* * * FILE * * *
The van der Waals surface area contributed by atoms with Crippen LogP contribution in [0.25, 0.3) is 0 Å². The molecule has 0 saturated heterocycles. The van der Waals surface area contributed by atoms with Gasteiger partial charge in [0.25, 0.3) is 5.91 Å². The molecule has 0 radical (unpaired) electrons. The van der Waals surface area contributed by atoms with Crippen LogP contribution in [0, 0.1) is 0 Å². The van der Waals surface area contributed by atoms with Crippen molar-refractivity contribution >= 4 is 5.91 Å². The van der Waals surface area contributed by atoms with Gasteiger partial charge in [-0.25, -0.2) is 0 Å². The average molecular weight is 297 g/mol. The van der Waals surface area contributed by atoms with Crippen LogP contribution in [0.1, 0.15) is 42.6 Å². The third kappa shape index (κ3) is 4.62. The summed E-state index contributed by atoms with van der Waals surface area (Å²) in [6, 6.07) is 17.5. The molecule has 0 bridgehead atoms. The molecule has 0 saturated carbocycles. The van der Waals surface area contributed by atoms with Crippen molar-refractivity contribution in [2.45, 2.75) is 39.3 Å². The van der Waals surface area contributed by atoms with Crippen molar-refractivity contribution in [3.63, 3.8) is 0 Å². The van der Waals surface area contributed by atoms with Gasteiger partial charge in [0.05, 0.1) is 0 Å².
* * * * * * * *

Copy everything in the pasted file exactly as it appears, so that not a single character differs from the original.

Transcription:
The van der Waals surface area contributed by atoms with Crippen LogP contribution in [0.25, 0.3) is 0 Å². The molecule has 0 saturated heterocycles. The van der Waals surface area contributed by atoms with Gasteiger partial charge in [0.25, 0.3) is 5.91 Å². The molecule has 0 radical (unpaired) electrons. The van der Waals surface area contributed by atoms with Crippen LogP contribution in [0, 0.1) is 0 Å². The van der Waals surface area contributed by atoms with Crippen molar-refractivity contribution >= 4 is 5.91 Å². The van der Waals surface area contributed by atoms with Gasteiger partial charge in [-0.25, -0.2) is 0 Å². The average molecular weight is 297 g/mol. The van der Waals surface area contributed by atoms with Crippen LogP contribution in [0.1, 0.15) is 42.6 Å². The third kappa shape index (κ3) is 4.62. The summed E-state index contributed by atoms with van der Waals surface area (Å²) in [6, 6.07) is 17.5. The molecule has 0 bridgehead atoms. The molecule has 0 saturated carbocycles. The van der Waals surface area contributed by atoms with Crippen molar-refractivity contribution in [2.45, 2.75) is 39.3 Å². The van der Waals surface area contributed by atoms with Crippen molar-refractivity contribution in [3.63, 3.8) is 0 Å². The van der Waals surface area contributed by atoms with Gasteiger partial charge in [0.05, 0.1) is 0 Å².